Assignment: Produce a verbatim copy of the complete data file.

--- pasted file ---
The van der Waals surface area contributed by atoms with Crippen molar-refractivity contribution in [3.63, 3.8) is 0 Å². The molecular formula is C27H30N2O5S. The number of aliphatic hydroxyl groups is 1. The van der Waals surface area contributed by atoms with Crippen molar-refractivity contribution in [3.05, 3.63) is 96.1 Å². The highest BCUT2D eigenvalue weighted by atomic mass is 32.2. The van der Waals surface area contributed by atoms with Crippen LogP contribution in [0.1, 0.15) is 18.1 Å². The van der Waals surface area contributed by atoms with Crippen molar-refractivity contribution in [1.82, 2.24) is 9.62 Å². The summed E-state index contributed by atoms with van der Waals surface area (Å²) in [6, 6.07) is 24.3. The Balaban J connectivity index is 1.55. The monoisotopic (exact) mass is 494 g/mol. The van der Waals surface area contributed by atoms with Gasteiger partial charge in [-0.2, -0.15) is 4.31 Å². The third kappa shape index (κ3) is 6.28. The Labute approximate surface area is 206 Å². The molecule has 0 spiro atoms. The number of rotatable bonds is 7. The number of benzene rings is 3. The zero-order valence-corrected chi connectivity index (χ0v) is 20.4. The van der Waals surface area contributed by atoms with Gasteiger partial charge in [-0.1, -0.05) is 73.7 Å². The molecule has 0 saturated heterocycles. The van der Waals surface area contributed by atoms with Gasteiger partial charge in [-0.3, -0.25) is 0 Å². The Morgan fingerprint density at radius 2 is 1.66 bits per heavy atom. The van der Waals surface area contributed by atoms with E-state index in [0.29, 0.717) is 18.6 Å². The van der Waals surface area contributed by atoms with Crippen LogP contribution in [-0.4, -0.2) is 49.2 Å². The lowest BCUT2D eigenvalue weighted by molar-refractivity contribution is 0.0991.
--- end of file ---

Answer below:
The van der Waals surface area contributed by atoms with Crippen molar-refractivity contribution in [3.63, 3.8) is 0 Å². The molecular formula is C27H30N2O5S. The number of aliphatic hydroxyl groups is 1. The van der Waals surface area contributed by atoms with Crippen molar-refractivity contribution in [3.05, 3.63) is 96.1 Å². The highest BCUT2D eigenvalue weighted by atomic mass is 32.2. The van der Waals surface area contributed by atoms with Crippen LogP contribution in [0.1, 0.15) is 18.1 Å². The van der Waals surface area contributed by atoms with Crippen molar-refractivity contribution in [1.82, 2.24) is 9.62 Å². The summed E-state index contributed by atoms with van der Waals surface area (Å²) in [6, 6.07) is 24.3. The Balaban J connectivity index is 1.55. The monoisotopic (exact) mass is 494 g/mol. The van der Waals surface area contributed by atoms with Gasteiger partial charge in [-0.2, -0.15) is 4.31 Å². The third kappa shape index (κ3) is 6.28. The Labute approximate surface area is 206 Å². The molecule has 0 spiro atoms. The number of rotatable bonds is 7. The number of benzene rings is 3. The zero-order valence-corrected chi connectivity index (χ0v) is 20.4. The van der Waals surface area contributed by atoms with Gasteiger partial charge in [-0.1, -0.05) is 73.7 Å². The molecule has 0 saturated heterocycles. The van der Waals surface area contributed by atoms with Gasteiger partial charge in [-0.3, -0.25) is 0 Å². The Morgan fingerprint density at radius 2 is 1.66 bits per heavy atom. The van der Waals surface area contributed by atoms with E-state index in [0.29, 0.717) is 18.6 Å². The van der Waals surface area contributed by atoms with Crippen LogP contribution in [-0.4, -0.2) is 49.2 Å². The lowest BCUT2D eigenvalue weighted by molar-refractivity contribution is 0.0991.